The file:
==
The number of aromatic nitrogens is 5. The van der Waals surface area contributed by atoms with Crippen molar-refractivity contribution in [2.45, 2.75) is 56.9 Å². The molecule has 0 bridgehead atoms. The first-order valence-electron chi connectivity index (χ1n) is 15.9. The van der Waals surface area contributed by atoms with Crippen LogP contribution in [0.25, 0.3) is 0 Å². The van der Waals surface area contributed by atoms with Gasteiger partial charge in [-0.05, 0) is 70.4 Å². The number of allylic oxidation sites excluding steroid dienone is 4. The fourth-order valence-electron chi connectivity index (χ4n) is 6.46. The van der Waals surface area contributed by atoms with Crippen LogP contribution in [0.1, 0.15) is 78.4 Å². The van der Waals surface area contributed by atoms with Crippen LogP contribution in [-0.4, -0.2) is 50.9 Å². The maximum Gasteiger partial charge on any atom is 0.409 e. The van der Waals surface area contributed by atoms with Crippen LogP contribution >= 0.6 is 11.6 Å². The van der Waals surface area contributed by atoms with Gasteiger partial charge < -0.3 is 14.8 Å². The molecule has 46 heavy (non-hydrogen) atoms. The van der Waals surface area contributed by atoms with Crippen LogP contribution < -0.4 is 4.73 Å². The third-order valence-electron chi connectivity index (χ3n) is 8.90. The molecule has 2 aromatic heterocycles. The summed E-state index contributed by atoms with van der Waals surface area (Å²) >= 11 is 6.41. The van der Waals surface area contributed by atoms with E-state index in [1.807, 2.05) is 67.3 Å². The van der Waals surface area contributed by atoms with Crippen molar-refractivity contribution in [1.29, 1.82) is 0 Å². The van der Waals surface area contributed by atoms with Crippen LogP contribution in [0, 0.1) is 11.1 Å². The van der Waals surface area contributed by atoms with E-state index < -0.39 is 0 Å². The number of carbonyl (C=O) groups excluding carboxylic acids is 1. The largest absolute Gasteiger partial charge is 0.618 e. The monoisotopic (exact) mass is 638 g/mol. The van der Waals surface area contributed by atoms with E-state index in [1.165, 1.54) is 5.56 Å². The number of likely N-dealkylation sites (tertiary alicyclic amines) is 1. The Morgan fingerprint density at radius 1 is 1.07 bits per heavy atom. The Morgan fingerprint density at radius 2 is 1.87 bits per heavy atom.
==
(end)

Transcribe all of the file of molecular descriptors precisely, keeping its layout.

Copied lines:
The number of aromatic nitrogens is 5. The van der Waals surface area contributed by atoms with Crippen molar-refractivity contribution in [2.45, 2.75) is 56.9 Å². The molecule has 0 bridgehead atoms. The first-order valence-electron chi connectivity index (χ1n) is 15.9. The van der Waals surface area contributed by atoms with Crippen LogP contribution in [0.25, 0.3) is 0 Å². The van der Waals surface area contributed by atoms with Gasteiger partial charge in [-0.05, 0) is 70.4 Å². The number of allylic oxidation sites excluding steroid dienone is 4. The fourth-order valence-electron chi connectivity index (χ4n) is 6.46. The van der Waals surface area contributed by atoms with Crippen LogP contribution in [0.1, 0.15) is 78.4 Å². The van der Waals surface area contributed by atoms with Crippen LogP contribution in [-0.4, -0.2) is 50.9 Å². The maximum Gasteiger partial charge on any atom is 0.409 e. The van der Waals surface area contributed by atoms with Crippen LogP contribution >= 0.6 is 11.6 Å². The van der Waals surface area contributed by atoms with Gasteiger partial charge < -0.3 is 14.8 Å². The molecule has 46 heavy (non-hydrogen) atoms. The van der Waals surface area contributed by atoms with Crippen LogP contribution < -0.4 is 4.73 Å². The third-order valence-electron chi connectivity index (χ3n) is 8.90. The molecule has 2 aromatic heterocycles. The summed E-state index contributed by atoms with van der Waals surface area (Å²) >= 11 is 6.41. The van der Waals surface area contributed by atoms with E-state index in [1.807, 2.05) is 67.3 Å². The van der Waals surface area contributed by atoms with Crippen molar-refractivity contribution in [1.29, 1.82) is 0 Å². The van der Waals surface area contributed by atoms with Crippen LogP contribution in [0, 0.1) is 11.1 Å². The van der Waals surface area contributed by atoms with E-state index < -0.39 is 0 Å². The number of carbonyl (C=O) groups excluding carboxylic acids is 1. The largest absolute Gasteiger partial charge is 0.618 e. The monoisotopic (exact) mass is 638 g/mol. The van der Waals surface area contributed by atoms with E-state index in [1.165, 1.54) is 5.56 Å². The number of likely N-dealkylation sites (tertiary alicyclic amines) is 1. The Morgan fingerprint density at radius 1 is 1.07 bits per heavy atom. The Morgan fingerprint density at radius 2 is 1.87 bits per heavy atom.